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Independents' Day

One in three patients do not need face-to-face appointments, says minister

One in three patients do not need a face-to-face appointment with their GP, according to health minister Dr Dan Poulter.

Speaking at a Westminster debate last week, Dr Poulter called on the NHS to ‘better utilise’ modern technology which could see patients being seen by doctors over a computer screen, rather than ‘face-to-face’.

‘There are many examples of simple things that can be done, such as having a doctor or nurse talk to a patient on the phone when they call to book an appointment or as an initial assessment.  About one third of patients do not necessarily need a face-to-face GP appointment,’ he said. 

‘Such conversations can reassure callers that they are okay and not that unwell, and that perhaps they should see how things go overnight or later in the day and call back if they need further help. They also help the patient access health care in the most appropriate way, as the GP triages the patient remotely.’ 

However, he later issued a statement adding that ‘patients who are unwell and need to see their GP will still always have quality face-to-face time with them’.

He added: ‘The Government also recognises that not everyone, particularly frail older people, will have easy access to the internet.’ 

Dr Poulter claimed that a technological revolution would save the NHS £2.9bn ‘almost immediately’.

‘We need to harness and better utilise more modern types of technology such as telehealth and mobile technology to support people better in their own homes and to drive down the cost of care.’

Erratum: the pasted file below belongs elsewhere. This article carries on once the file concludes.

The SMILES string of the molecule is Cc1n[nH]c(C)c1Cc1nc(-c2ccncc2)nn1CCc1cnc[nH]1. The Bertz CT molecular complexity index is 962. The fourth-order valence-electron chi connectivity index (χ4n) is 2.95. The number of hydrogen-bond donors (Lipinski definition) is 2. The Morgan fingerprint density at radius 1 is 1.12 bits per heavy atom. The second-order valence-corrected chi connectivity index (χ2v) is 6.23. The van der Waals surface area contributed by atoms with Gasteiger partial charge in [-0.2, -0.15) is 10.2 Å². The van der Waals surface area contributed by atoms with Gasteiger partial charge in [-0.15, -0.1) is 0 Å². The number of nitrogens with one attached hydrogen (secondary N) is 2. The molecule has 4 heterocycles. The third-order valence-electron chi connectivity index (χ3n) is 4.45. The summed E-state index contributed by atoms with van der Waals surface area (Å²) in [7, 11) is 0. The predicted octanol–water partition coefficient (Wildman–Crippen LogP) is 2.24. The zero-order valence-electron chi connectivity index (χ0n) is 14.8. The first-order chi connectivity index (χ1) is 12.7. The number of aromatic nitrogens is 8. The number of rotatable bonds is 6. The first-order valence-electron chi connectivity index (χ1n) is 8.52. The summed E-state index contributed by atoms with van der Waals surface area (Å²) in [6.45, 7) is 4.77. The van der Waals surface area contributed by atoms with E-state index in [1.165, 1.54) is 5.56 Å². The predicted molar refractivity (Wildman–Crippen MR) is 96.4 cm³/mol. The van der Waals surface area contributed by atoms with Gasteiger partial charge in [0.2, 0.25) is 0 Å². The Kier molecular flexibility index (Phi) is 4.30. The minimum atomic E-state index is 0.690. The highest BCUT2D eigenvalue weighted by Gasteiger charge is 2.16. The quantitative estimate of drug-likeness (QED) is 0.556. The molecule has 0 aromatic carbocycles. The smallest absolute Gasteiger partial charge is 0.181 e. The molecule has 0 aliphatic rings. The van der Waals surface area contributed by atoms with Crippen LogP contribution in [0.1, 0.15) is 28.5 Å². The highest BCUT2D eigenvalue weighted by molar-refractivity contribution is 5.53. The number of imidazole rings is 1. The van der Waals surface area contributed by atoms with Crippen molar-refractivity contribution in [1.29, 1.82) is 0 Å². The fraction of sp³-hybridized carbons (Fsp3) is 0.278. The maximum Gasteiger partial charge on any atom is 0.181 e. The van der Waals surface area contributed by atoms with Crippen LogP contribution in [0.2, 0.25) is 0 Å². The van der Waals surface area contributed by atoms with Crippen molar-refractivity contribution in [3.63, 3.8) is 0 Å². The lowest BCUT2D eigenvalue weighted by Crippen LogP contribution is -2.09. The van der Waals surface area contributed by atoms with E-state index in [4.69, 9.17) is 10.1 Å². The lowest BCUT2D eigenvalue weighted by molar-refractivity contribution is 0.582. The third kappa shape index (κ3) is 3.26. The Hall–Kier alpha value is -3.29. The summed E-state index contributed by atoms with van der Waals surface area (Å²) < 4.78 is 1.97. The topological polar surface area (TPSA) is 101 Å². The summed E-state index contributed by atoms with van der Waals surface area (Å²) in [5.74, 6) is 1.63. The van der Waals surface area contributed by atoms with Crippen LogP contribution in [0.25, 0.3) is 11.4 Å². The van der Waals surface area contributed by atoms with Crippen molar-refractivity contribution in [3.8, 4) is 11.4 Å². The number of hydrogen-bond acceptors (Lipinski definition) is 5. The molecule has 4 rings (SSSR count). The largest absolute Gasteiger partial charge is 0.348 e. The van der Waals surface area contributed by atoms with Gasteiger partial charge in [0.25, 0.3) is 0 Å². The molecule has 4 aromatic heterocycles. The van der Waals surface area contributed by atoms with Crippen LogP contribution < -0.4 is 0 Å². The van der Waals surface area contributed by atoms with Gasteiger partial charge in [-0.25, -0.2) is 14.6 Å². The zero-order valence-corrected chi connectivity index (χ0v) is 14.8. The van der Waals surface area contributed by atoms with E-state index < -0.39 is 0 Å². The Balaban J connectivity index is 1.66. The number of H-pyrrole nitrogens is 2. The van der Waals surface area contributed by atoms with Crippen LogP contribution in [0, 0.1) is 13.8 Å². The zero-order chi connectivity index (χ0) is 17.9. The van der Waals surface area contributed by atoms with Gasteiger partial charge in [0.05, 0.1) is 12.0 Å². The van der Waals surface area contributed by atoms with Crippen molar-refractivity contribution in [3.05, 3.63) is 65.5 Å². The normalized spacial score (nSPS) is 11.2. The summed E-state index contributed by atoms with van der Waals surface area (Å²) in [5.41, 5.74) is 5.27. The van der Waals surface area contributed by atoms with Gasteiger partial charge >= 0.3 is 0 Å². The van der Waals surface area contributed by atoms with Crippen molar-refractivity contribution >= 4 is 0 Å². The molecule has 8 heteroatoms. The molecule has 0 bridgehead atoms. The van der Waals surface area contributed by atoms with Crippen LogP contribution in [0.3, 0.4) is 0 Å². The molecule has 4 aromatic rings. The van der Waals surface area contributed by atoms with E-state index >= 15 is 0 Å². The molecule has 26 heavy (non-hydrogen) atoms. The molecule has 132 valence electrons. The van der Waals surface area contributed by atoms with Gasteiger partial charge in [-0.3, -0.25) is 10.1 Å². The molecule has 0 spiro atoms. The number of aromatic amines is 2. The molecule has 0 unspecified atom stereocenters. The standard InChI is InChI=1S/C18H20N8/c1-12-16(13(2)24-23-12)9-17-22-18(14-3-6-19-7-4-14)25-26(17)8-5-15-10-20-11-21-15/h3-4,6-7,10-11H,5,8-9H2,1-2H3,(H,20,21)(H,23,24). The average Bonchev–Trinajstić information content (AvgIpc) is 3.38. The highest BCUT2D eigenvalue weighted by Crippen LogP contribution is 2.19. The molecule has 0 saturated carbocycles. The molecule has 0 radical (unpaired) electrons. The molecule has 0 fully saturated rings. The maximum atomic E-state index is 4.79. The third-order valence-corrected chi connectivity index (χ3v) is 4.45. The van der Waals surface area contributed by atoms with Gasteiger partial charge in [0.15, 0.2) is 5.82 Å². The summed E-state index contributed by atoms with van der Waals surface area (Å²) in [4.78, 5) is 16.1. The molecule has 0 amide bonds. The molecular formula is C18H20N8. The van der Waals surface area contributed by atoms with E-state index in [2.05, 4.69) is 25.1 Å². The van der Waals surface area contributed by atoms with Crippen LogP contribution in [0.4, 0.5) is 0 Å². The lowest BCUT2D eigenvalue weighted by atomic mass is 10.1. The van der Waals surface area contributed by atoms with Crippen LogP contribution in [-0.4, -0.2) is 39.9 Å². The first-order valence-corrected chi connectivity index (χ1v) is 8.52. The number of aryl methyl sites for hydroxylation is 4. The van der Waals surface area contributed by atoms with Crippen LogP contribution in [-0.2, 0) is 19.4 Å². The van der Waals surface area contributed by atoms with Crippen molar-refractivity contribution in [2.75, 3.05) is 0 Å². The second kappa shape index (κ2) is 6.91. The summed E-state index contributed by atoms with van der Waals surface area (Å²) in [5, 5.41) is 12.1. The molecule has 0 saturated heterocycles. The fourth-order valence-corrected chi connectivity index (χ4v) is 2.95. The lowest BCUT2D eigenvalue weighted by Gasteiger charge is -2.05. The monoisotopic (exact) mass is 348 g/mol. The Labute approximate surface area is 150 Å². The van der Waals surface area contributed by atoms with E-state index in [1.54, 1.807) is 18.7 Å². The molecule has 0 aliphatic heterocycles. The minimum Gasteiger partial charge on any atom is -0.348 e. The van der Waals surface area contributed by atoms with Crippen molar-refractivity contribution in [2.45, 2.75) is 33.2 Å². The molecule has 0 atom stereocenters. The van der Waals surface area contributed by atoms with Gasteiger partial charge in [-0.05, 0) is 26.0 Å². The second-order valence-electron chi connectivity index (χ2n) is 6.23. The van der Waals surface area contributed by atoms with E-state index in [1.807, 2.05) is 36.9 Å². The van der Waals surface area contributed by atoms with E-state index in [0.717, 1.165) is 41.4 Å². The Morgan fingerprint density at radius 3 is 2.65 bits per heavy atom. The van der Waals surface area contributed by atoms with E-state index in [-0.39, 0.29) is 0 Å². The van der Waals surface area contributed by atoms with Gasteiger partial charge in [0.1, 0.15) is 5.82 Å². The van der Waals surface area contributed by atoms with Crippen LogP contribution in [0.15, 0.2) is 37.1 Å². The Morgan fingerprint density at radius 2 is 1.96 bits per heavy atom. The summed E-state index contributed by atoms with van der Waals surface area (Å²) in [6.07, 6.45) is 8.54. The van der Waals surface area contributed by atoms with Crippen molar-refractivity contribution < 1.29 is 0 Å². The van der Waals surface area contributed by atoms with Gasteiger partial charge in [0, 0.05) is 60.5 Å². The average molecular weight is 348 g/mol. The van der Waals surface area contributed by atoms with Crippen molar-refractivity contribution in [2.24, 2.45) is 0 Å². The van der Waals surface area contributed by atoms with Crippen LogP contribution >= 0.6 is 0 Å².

Earlier this year the DH published a report ‘Digital First’, which suggested that community nurses should be given iPads when working in rural areas and that GPs should make more use of Skype video calling with patients.

Readers' comments (13)

  • Utter tosh! Email consultations will fill up the whole day. Patients who spend their whole lives on Yourface and Mytube will simply post qyuries all day long.

    When are we supposed to sit down and compose professional responses to all these queries?

    How can you offer opinions about problems without ever seeing the patients never mind not examing them?

    Will Medical Defense fees need to be increased to cover missed diagnoses?

    Thank goodness I retire in 4 months time

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  • I don't mind using technologies but:

    Have they addressed the extra resources needed?
    Have they ensured those who are unable to use technology (elderly, poor, deaf, blind, learning disability, depressed, illiterate etc etc) are not disadvantaged?
    Have they made contingency plans for the technology failing (e.g. Power cut)?

    I doubt the DoH thought that far...... (Or more likely they have but decided the GPs will shoulder all the above, at no extra funding of course)

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  • Vinci Ho

    One in three , mmmmm
    Interesting .
    So he has done a cohort study comparing the standard face to face as against e consultation or telephoning ?
    What is the selection criteria of this kind of patients ?
    Or is this just randomised uncontrolled trial of political sound bites??

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  • would this be in YOUR clinical opinion Minister?

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  • Technology and the NHS. I think I have seen that film already. Rubbish ending.......

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  • Anon, 1:55pm. How many GPs are there who are elderly, poor, deaf, blind, learning disability, depressed illiterate? Do you think revalidation will find them out?!

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  • Anonymous 5:13pm

    Umm I meant the patients, not the GPs. And these are the most vulnerable who are likely to have higher health needs.

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  • p.s. See how easily non face to face communication is misunderstood :)

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  • Tom Caldwell

    Dr Dan Poulter............. does he comment as a politician or as a registered medical practitioner? Sad really that if he made such a statement as a doctor he would need evidence..... as a politician he can and does spout any old crap.

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